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Caribbean water deficits

Caribbean water deficits

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By Garth SaunderSs
CEO of the Central Water and Sewerage Authority-CWSA

At least four eastern Caribbean territories are currently feeling the effects of the current dry spell and are reporting significant water deficits. The St. Lucia Water and Sewerage Company, WASCO, has already commenced water rationing in the Southern Choiseul district and, according to their media platform, has also had to resort to trucking water to customers in the affected villages.

In St.Vincent, the negative effects of the lack of rainfall and significantly reduced river flows have been further aggravated by the loss of four Red Zone water systems in the aftermath of the eruption of La Soufriere volcano, and the increasing demand now assigned to the remaining eight water sources as a result of the relocation of 15,000 evacuees
to the Green Zone. This has resulted in daily planned interruptions on the Montreal and Dalaway systems affecting several villages in the southern part of the island from Southwest to Southeast.

Meanwhile in Grenada, the National Water and Sewerage Authority (NAWASA) has had to embark upon nightly water rationing on the Munich and Mardi Gras water systems and daytime and nightly interruptions on the Petit Etang water system.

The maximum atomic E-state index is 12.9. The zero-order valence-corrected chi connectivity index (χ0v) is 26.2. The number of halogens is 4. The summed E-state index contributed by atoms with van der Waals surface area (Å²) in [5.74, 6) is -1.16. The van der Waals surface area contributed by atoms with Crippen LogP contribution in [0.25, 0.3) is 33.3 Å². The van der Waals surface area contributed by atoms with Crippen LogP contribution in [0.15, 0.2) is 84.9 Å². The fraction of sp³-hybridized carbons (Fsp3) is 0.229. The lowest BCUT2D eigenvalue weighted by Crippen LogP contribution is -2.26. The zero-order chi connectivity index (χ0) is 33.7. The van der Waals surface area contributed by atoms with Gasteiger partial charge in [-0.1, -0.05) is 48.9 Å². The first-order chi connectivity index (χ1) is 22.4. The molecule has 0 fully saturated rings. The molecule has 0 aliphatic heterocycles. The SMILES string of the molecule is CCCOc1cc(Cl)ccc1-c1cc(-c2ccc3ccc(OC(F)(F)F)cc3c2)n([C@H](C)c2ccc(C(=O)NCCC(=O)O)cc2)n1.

According to the NAWASA Facebook page, the current situation is likely to change without notice, and it has sought to remind its consumers about their personal responsibility to store appropriate quantities of water.

In Barbados, the Government there in an unprecedented move, recently signalled some urgent intent when it announced that the island’s water deficit would now have to be made up by the importation of water from both Guyana and Dominica.

Barbados, like St. Vincent, was hit by the confluence of increasing water demand, consequent upon the volcanic ashfall coming in the middle of the dry season. This was made worse by the already chronic water shortages in the northern
part of the island occasioned by a temporarily decommissioned desalination plant in St. Lucy.

All of these situations come on the heels of the historic regional drought last year that produced water supply deficits and rationing in many Caribbean island nations, including Jamaica, “the land of wood and water” and Dominica, “the land of many rivers”The increasing frequency of what are clearly climate change related natural events in the sub-region, and the adverse impact on economies, housing, and potable water availability must certainly bring to the fore the need for Caribbean Governments and people to recalibrate their development agenda, including its water supply plans and metrics.

This approach must necessarily involve building resilience by utilizing a combination of available water source options, regardless of cost.

These water supply deficits and the resulting inconveniences to customers, will now unmistakably establish the true value of water and the need for water utilities to invest more in achieving the water security now being demanded by customers.

There is no shortage of options for safe water sources; what must now be established is the willingness of customers to pay the additional monthly sums needed to reduce these water supply deficits, and to allow utilities to recover all their
associated investment costs.

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